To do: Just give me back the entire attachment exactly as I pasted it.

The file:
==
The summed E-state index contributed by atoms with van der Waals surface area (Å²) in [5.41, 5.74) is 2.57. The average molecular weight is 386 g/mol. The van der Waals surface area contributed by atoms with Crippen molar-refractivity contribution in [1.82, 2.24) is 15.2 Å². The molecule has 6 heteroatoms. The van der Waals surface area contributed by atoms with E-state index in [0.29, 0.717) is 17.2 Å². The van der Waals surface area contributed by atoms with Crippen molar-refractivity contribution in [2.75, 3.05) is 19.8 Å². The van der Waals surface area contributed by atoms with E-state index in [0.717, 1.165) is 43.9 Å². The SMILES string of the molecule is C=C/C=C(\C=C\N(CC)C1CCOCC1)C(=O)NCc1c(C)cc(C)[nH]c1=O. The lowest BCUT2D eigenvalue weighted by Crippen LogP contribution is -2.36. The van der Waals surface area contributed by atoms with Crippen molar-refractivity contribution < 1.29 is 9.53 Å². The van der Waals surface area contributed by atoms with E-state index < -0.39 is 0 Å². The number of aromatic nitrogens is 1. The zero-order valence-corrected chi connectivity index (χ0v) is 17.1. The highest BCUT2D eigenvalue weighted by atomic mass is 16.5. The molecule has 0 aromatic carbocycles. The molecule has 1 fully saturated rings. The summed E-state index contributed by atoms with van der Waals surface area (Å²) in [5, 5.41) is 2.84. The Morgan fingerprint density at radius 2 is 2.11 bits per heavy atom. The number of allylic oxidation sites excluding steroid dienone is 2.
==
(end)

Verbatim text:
The summed E-state index contributed by atoms with van der Waals surface area (Å²) in [5.41, 5.74) is 2.57. The average molecular weight is 386 g/mol. The van der Waals surface area contributed by atoms with Crippen molar-refractivity contribution in [1.82, 2.24) is 15.2 Å². The molecule has 6 heteroatoms. The van der Waals surface area contributed by atoms with E-state index in [0.29, 0.717) is 17.2 Å². The van der Waals surface area contributed by atoms with Crippen molar-refractivity contribution in [2.75, 3.05) is 19.8 Å². The van der Waals surface area contributed by atoms with E-state index in [0.717, 1.165) is 43.9 Å². The SMILES string of the molecule is C=C/C=C(\C=C\N(CC)C1CCOCC1)C(=O)NCc1c(C)cc(C)[nH]c1=O. The lowest BCUT2D eigenvalue weighted by Crippen LogP contribution is -2.36. The van der Waals surface area contributed by atoms with Crippen molar-refractivity contribution < 1.29 is 9.53 Å². The van der Waals surface area contributed by atoms with E-state index < -0.39 is 0 Å². The number of aromatic nitrogens is 1. The zero-order valence-corrected chi connectivity index (χ0v) is 17.1. The highest BCUT2D eigenvalue weighted by atomic mass is 16.5. The molecule has 0 aromatic carbocycles. The molecule has 1 fully saturated rings. The summed E-state index contributed by atoms with van der Waals surface area (Å²) in [5, 5.41) is 2.84. The Morgan fingerprint density at radius 2 is 2.11 bits per heavy atom. The number of allylic oxidation sites excluding steroid dienone is 2.